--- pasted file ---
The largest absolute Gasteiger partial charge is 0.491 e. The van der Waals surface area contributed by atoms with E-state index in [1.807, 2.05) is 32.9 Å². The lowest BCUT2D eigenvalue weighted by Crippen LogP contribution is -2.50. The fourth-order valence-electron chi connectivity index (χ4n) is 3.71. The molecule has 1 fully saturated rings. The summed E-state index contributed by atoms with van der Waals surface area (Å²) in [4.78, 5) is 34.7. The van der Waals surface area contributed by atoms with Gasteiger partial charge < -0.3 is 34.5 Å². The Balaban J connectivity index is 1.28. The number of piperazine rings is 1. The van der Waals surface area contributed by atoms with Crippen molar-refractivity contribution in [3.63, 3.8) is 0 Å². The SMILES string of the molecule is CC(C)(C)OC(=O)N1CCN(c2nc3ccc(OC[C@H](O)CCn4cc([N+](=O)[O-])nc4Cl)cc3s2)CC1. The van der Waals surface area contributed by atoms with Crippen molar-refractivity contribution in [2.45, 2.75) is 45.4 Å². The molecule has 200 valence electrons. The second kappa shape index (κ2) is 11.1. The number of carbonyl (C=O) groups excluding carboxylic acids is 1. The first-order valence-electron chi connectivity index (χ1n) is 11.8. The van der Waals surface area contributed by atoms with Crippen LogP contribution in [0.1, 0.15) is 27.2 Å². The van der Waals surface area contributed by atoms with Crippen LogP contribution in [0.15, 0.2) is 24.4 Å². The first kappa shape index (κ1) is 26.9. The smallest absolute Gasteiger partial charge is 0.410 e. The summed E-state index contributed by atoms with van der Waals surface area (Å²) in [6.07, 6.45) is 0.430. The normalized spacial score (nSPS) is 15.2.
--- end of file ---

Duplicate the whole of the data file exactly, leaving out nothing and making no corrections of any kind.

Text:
The largest absolute Gasteiger partial charge is 0.491 e. The van der Waals surface area contributed by atoms with E-state index in [1.807, 2.05) is 32.9 Å². The lowest BCUT2D eigenvalue weighted by Crippen LogP contribution is -2.50. The fourth-order valence-electron chi connectivity index (χ4n) is 3.71. The molecule has 1 fully saturated rings. The summed E-state index contributed by atoms with van der Waals surface area (Å²) in [4.78, 5) is 34.7. The van der Waals surface area contributed by atoms with Gasteiger partial charge < -0.3 is 34.5 Å². The Balaban J connectivity index is 1.28. The number of piperazine rings is 1. The van der Waals surface area contributed by atoms with Crippen molar-refractivity contribution in [3.63, 3.8) is 0 Å². The SMILES string of the molecule is CC(C)(C)OC(=O)N1CCN(c2nc3ccc(OC[C@H](O)CCn4cc([N+](=O)[O-])nc4Cl)cc3s2)CC1. The van der Waals surface area contributed by atoms with Crippen molar-refractivity contribution in [2.45, 2.75) is 45.4 Å². The molecule has 200 valence electrons. The second kappa shape index (κ2) is 11.1. The number of carbonyl (C=O) groups excluding carboxylic acids is 1. The first-order valence-electron chi connectivity index (χ1n) is 11.8. The van der Waals surface area contributed by atoms with Crippen LogP contribution in [0.1, 0.15) is 27.2 Å². The van der Waals surface area contributed by atoms with Crippen LogP contribution in [0.15, 0.2) is 24.4 Å². The first kappa shape index (κ1) is 26.9. The smallest absolute Gasteiger partial charge is 0.410 e. The summed E-state index contributed by atoms with van der Waals surface area (Å²) in [6.07, 6.45) is 0.430. The normalized spacial score (nSPS) is 15.2.